Woodworking Talk banner

1 - 8 of 8 Posts

·
Registered
Joined
·
5,514 Posts
Discussion Starter #1
I have 3 saw sets that I took apart to clean them and I don’t know how to readjust them. Everything I found on the internet shows how to use the set but not adjusting it or setting it up. Two of the sets have a sliding anvil along with an additional adjustment which I don’t exactly understand except that it possibly has something to do with the blade thickness and again I’m only guessing.

I don’t know how to properly ask questions because I don’t know the nomenclature so I’ve taken Photos of each and have numbered each adjustment in the photos. If any of you are familiar with the Morrill Saw Sets and want to respond to setting it up please refer to the numbers so that I can follow along.

A) Morrill #1 saw set: (Has an anvil consisting of a beveled piece of steel which slides in a track and fixed in place with a tightening screw. It also has a bracket that adjusts for the blade thickness I believe and this whole set is very crude. I will probably not be using it unless I can adjust it for one saw and never change it.)



B) Morrill Improved #1 saw set: (The anvil consists of a beveled piece of steel which slides in a track and adjusted by turning a screw. It uses a threaded piece to set the blade thickness and seems to be more accurate)



C) Morrill Apex Special: (This has a rotating disc for an anvil with numbers stamped around the edge of the disc and also a threaded piece to set the blade thickness with a lock nut. I saw on a YouTube video that the numbered disk and the numbers corresponds to the pitch)



After seeing all three laid out like this, I guess I only really need to know how to adjust "A" and "B" for one because it should be the same for all three I think. :huh:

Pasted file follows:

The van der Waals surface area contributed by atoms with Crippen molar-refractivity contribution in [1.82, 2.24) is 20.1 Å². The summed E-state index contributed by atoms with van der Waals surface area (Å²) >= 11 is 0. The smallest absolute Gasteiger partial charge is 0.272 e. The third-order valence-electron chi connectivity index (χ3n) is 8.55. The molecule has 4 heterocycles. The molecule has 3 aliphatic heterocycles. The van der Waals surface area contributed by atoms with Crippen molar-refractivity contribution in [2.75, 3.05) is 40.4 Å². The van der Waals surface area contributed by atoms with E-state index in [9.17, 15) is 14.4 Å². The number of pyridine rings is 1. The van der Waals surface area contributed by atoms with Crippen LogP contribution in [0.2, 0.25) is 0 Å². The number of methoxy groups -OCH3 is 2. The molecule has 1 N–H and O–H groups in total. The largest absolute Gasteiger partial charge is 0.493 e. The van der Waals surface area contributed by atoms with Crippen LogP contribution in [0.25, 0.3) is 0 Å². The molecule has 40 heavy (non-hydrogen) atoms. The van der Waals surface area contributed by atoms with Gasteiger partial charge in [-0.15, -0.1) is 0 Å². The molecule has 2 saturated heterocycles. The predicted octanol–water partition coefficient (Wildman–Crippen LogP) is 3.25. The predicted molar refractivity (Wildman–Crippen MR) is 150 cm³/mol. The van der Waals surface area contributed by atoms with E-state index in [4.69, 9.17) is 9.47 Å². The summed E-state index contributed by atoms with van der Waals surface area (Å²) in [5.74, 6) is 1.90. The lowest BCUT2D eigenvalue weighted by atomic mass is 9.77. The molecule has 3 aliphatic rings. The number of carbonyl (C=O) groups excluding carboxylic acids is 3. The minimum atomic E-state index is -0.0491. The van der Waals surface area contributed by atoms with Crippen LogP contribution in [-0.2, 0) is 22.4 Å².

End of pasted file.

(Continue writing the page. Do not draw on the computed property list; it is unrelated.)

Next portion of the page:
·
Registered
Joined
·
1,874 Posts
The only help I can give you is on the third set you show. My saw set has a rotating disc like yours and it's thickness is different around the circumference of the disc. The plunger pushes the saw tooth against the disc. You can rotate it to get more or less set.

I don't know for sure, but I believe the adjustment screw (3A) is used to adjust to the thickness of the saw plate so when you are using it the saw plate is held and won't move while the plunger pushes the teeth against the anvil.


After typing this, I was looking through my bookmarks for a reference to help you and found this one. It explains setting teeth and how to use them much better than I could. BTW the sliding anvils perform the same function of the rotating disc. The plunger pushes the saw teeth (one at a time) against the anvil. Moving the anvil up or down will change the amount of set.

http://www.vintagesaws.com/library/ftj/spring97/spring97.html
 

·
Registered
Joined
·
5,514 Posts
Discussion Starter #3
Thanks Tim,
that adjustment screw (3A) still has me baffled because it has the lock nut. I’m guessing that I turn in the screw just it till it touches the blade and then tighten the lock nut so it’s set for the saw thickness. I just don’t know if I tighten it to the saw to set each tooth and then loosen it to move to the next one. That seems like a lot of work and doesn’t look like a of lot surface area to keep the tool perpendicular to the saw blade. I think I should actually try it on the saw itself to see if the alignment of the tool and blade is solid after tightened.